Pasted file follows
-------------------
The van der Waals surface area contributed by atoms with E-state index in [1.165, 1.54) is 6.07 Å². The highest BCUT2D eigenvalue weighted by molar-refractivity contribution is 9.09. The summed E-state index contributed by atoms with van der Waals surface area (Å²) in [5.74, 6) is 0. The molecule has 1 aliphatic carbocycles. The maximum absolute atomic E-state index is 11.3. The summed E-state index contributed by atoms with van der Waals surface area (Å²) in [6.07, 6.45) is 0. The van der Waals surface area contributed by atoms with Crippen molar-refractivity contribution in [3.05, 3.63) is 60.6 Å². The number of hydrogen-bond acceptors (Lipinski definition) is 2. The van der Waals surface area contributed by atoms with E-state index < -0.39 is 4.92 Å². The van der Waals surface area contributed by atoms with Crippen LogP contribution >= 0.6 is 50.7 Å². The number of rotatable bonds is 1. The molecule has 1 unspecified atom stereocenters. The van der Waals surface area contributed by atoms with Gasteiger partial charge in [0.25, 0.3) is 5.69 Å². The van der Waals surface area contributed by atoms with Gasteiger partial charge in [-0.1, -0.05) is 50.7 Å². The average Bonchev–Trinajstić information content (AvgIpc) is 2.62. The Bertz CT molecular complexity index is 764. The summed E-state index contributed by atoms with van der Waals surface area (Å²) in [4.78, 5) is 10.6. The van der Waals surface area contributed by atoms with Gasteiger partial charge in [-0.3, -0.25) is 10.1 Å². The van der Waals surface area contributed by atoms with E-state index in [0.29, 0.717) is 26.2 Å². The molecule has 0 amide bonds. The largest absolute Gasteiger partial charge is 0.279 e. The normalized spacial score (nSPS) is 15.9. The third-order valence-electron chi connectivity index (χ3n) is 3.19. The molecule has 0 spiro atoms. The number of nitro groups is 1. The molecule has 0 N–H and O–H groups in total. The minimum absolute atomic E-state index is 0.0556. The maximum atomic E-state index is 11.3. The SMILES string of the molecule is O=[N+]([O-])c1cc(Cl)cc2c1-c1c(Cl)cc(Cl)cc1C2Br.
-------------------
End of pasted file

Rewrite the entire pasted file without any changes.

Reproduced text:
The van der Waals surface area contributed by atoms with E-state index in [1.165, 1.54) is 6.07 Å². The highest BCUT2D eigenvalue weighted by molar-refractivity contribution is 9.09. The summed E-state index contributed by atoms with van der Waals surface area (Å²) in [5.74, 6) is 0. The molecule has 1 aliphatic carbocycles. The maximum absolute atomic E-state index is 11.3. The summed E-state index contributed by atoms with van der Waals surface area (Å²) in [6.07, 6.45) is 0. The van der Waals surface area contributed by atoms with Crippen molar-refractivity contribution in [3.05, 3.63) is 60.6 Å². The number of hydrogen-bond acceptors (Lipinski definition) is 2. The van der Waals surface area contributed by atoms with E-state index < -0.39 is 4.92 Å². The van der Waals surface area contributed by atoms with Crippen LogP contribution >= 0.6 is 50.7 Å². The number of rotatable bonds is 1. The molecule has 1 unspecified atom stereocenters. The van der Waals surface area contributed by atoms with Gasteiger partial charge in [0.25, 0.3) is 5.69 Å². The van der Waals surface area contributed by atoms with Gasteiger partial charge in [-0.1, -0.05) is 50.7 Å². The average Bonchev–Trinajstić information content (AvgIpc) is 2.62. The Bertz CT molecular complexity index is 764. The summed E-state index contributed by atoms with van der Waals surface area (Å²) in [4.78, 5) is 10.6. The van der Waals surface area contributed by atoms with Gasteiger partial charge in [-0.3, -0.25) is 10.1 Å². The van der Waals surface area contributed by atoms with E-state index in [0.29, 0.717) is 26.2 Å². The molecule has 0 amide bonds. The largest absolute Gasteiger partial charge is 0.279 e. The normalized spacial score (nSPS) is 15.9. The third-order valence-electron chi connectivity index (χ3n) is 3.19. The molecule has 0 spiro atoms. The number of nitro groups is 1. The molecule has 0 N–H and O–H groups in total. The minimum absolute atomic E-state index is 0.0556. The maximum atomic E-state index is 11.3. The SMILES string of the molecule is O=[N+]([O-])c1cc(Cl)cc2c1-c1c(Cl)cc(Cl)cc1C2Br.